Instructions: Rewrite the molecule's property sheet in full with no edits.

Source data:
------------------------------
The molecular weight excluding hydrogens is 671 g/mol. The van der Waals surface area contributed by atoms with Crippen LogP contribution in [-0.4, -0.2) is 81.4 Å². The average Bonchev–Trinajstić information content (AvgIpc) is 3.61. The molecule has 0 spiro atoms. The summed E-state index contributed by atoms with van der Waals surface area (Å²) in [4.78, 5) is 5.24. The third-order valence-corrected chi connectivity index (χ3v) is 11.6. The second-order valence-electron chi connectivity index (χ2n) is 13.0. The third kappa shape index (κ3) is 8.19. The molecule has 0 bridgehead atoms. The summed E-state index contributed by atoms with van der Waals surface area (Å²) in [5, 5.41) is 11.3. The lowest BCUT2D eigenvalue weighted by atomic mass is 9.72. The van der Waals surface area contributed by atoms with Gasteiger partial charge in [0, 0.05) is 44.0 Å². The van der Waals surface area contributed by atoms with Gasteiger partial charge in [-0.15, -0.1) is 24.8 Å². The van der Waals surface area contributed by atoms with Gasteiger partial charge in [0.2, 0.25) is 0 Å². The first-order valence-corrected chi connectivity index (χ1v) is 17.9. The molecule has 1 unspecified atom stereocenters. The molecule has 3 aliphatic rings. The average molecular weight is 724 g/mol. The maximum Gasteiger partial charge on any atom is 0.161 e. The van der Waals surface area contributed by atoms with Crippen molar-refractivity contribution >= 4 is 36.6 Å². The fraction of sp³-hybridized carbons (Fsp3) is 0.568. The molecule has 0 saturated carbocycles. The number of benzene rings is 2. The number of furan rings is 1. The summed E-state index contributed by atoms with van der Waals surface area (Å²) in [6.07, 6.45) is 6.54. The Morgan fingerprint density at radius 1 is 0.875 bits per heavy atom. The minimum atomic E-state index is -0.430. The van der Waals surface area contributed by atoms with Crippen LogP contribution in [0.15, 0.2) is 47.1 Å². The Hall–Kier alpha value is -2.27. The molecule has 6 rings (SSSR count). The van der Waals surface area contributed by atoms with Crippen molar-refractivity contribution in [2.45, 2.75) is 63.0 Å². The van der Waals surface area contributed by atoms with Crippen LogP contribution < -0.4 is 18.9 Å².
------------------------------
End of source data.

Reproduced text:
The molecular weight excluding hydrogens is 671 g/mol. The van der Waals surface area contributed by atoms with Crippen LogP contribution in [-0.4, -0.2) is 81.4 Å². The average Bonchev–Trinajstić information content (AvgIpc) is 3.61. The molecule has 0 spiro atoms. The summed E-state index contributed by atoms with van der Waals surface area (Å²) in [4.78, 5) is 5.24. The third-order valence-corrected chi connectivity index (χ3v) is 11.6. The second-order valence-electron chi connectivity index (χ2n) is 13.0. The third kappa shape index (κ3) is 8.19. The molecule has 0 bridgehead atoms. The summed E-state index contributed by atoms with van der Waals surface area (Å²) in [5, 5.41) is 11.3. The lowest BCUT2D eigenvalue weighted by atomic mass is 9.72. The van der Waals surface area contributed by atoms with Gasteiger partial charge in [0, 0.05) is 44.0 Å². The van der Waals surface area contributed by atoms with Gasteiger partial charge in [-0.15, -0.1) is 24.8 Å². The van der Waals surface area contributed by atoms with Gasteiger partial charge in [0.2, 0.25) is 0 Å². The first-order valence-corrected chi connectivity index (χ1v) is 17.9. The molecule has 1 unspecified atom stereocenters. The molecule has 3 aliphatic rings. The average molecular weight is 724 g/mol. The maximum Gasteiger partial charge on any atom is 0.161 e. The van der Waals surface area contributed by atoms with Crippen molar-refractivity contribution >= 4 is 36.6 Å². The fraction of sp³-hybridized carbons (Fsp3) is 0.568. The molecule has 0 saturated carbocycles. The number of benzene rings is 2. The number of furan rings is 1. The summed E-state index contributed by atoms with van der Waals surface area (Å²) in [6.07, 6.45) is 6.54. The Morgan fingerprint density at radius 1 is 0.875 bits per heavy atom. The minimum atomic E-state index is -0.430. The van der Waals surface area contributed by atoms with Crippen LogP contribution in [0.15, 0.2) is 47.1 Å². The Hall–Kier alpha value is -2.27. The molecule has 6 rings (SSSR count). The van der Waals surface area contributed by atoms with Crippen molar-refractivity contribution in [2.45, 2.75) is 63.0 Å². The van der Waals surface area contributed by atoms with Crippen LogP contribution < -0.4 is 18.9 Å².